If you absolutely have to have registration and notification it is the legislator’s duty to all the citizens of this country to set the laws down in such a way that only the 1% who have the highest possibility of reoffending are placed on that list not a general catch all for anybody who falls underneath the definition of a conviction for a sex crime. But recognized as the list gets smaller the damage to a person’s life gets greater and if you put one person on that list who would have never reoffend and that person is murdered by some psychopath in the community or even worse if that person goes out and commits another sex crime because he feels so hopeless and lost and so cut off from the community that he can only see himself was a terrible person. Then where is the blame to be placed for the loss of that person and possibly his new victim, on the community, on the legislators, on the persons designing the risk assessments. before anyone is placed on a list the legislative body had best layout the rules very very carefully using every tool at their disposal and find a very accurate way to determine if a person is highly likely to reoffend because as the Supreme Court has said time and time again it is better to release a guilty person into the public than it is to convict an innocent one. The Supreme Court has even gone so far as to say it is better to release a mentally ill person into the community then to place a Non-mentally ill person into a mental institution.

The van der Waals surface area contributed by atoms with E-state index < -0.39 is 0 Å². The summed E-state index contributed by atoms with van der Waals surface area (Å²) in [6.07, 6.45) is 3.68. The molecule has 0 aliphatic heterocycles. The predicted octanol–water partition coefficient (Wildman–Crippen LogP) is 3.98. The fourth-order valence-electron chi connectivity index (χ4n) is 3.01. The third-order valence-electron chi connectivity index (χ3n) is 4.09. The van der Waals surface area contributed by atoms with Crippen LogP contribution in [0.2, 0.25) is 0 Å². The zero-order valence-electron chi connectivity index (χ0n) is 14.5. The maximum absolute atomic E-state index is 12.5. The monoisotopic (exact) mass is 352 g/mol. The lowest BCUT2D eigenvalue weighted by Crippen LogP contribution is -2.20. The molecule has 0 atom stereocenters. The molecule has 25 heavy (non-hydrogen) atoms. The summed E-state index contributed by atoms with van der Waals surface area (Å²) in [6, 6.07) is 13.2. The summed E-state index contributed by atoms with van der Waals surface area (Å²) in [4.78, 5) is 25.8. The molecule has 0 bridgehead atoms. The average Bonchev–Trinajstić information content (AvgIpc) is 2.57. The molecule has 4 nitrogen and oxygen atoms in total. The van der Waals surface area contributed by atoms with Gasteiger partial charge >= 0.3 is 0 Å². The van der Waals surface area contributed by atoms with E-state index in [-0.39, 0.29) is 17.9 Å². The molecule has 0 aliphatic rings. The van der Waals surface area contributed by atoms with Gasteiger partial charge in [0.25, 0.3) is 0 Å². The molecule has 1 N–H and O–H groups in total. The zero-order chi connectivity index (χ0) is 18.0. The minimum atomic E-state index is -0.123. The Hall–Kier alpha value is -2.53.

American jurisprudence is consistent on the subject of punishing innocent people. The Supreme Court first commented on the issue in 1895, when the majority opinion in Coffin v. United States 140 cited Athenian law, Trajan, Fortescue, Hale, and Blackstone all at once, to underscore the long history of the presumption of innocence, but refused to commit to an actual number. The Court did not revisit the issue until Henry v. United States (1959), which established that “it is better, so the Fourth Amendment teaches, that the guilty sometimes go free than that citizens be subject to easy arrest.” 141